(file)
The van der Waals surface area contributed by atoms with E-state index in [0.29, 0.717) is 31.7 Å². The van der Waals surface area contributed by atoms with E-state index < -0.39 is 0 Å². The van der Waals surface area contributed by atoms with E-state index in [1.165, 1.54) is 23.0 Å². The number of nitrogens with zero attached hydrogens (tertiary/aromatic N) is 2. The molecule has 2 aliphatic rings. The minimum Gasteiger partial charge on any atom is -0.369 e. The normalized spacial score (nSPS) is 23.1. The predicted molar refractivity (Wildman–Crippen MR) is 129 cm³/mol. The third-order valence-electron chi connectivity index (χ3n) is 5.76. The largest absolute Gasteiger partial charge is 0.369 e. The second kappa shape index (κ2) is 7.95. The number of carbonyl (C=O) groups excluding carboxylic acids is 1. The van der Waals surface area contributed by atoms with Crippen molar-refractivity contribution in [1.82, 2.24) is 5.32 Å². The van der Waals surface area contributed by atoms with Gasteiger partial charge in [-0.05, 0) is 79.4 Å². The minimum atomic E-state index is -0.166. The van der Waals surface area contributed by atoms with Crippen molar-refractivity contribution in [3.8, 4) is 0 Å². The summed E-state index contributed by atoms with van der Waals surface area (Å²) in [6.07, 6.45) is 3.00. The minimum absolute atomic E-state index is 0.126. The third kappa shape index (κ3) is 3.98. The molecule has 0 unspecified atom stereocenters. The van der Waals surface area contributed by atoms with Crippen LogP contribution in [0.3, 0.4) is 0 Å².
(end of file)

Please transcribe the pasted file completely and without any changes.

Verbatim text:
The van der Waals surface area contributed by atoms with E-state index in [0.29, 0.717) is 31.7 Å². The van der Waals surface area contributed by atoms with E-state index < -0.39 is 0 Å². The van der Waals surface area contributed by atoms with E-state index in [1.165, 1.54) is 23.0 Å². The number of nitrogens with zero attached hydrogens (tertiary/aromatic N) is 2. The molecule has 2 aliphatic rings. The minimum Gasteiger partial charge on any atom is -0.369 e. The normalized spacial score (nSPS) is 23.1. The predicted molar refractivity (Wildman–Crippen MR) is 129 cm³/mol. The third-order valence-electron chi connectivity index (χ3n) is 5.76. The largest absolute Gasteiger partial charge is 0.369 e. The second kappa shape index (κ2) is 7.95. The number of carbonyl (C=O) groups excluding carboxylic acids is 1. The van der Waals surface area contributed by atoms with Crippen molar-refractivity contribution in [1.82, 2.24) is 5.32 Å². The van der Waals surface area contributed by atoms with Gasteiger partial charge in [-0.05, 0) is 79.4 Å². The minimum atomic E-state index is -0.166. The van der Waals surface area contributed by atoms with Crippen molar-refractivity contribution in [3.8, 4) is 0 Å². The summed E-state index contributed by atoms with van der Waals surface area (Å²) in [6.07, 6.45) is 3.00. The minimum absolute atomic E-state index is 0.126. The third kappa shape index (κ3) is 3.98. The molecule has 0 unspecified atom stereocenters. The van der Waals surface area contributed by atoms with Crippen LogP contribution in [0.3, 0.4) is 0 Å².